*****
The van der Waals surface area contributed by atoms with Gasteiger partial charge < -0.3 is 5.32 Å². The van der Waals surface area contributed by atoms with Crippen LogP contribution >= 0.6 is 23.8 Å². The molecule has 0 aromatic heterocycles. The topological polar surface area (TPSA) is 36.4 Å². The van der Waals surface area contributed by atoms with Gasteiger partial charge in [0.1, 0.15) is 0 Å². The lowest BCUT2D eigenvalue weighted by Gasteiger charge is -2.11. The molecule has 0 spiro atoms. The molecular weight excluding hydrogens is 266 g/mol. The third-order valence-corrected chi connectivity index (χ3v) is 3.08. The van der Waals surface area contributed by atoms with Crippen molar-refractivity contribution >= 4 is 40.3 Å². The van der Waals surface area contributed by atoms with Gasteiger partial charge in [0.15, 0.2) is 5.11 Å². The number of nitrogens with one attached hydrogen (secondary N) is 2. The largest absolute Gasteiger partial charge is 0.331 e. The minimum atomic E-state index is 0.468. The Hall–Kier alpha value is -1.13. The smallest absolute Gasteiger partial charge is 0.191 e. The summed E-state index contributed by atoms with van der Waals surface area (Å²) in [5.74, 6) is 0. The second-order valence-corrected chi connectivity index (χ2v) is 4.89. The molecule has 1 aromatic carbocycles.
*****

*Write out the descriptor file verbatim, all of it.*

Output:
The van der Waals surface area contributed by atoms with Gasteiger partial charge < -0.3 is 5.32 Å². The van der Waals surface area contributed by atoms with Crippen LogP contribution >= 0.6 is 23.8 Å². The molecule has 0 aromatic heterocycles. The topological polar surface area (TPSA) is 36.4 Å². The van der Waals surface area contributed by atoms with Gasteiger partial charge in [0.1, 0.15) is 0 Å². The lowest BCUT2D eigenvalue weighted by Gasteiger charge is -2.11. The molecule has 0 spiro atoms. The molecular weight excluding hydrogens is 266 g/mol. The third-order valence-corrected chi connectivity index (χ3v) is 3.08. The van der Waals surface area contributed by atoms with Crippen molar-refractivity contribution >= 4 is 40.3 Å². The van der Waals surface area contributed by atoms with Gasteiger partial charge in [0.15, 0.2) is 5.11 Å². The number of nitrogens with one attached hydrogen (secondary N) is 2. The largest absolute Gasteiger partial charge is 0.331 e. The minimum atomic E-state index is 0.468. The Hall–Kier alpha value is -1.13. The smallest absolute Gasteiger partial charge is 0.191 e. The summed E-state index contributed by atoms with van der Waals surface area (Å²) in [5.74, 6) is 0. The second-order valence-corrected chi connectivity index (χ2v) is 4.89. The molecule has 1 aromatic carbocycles.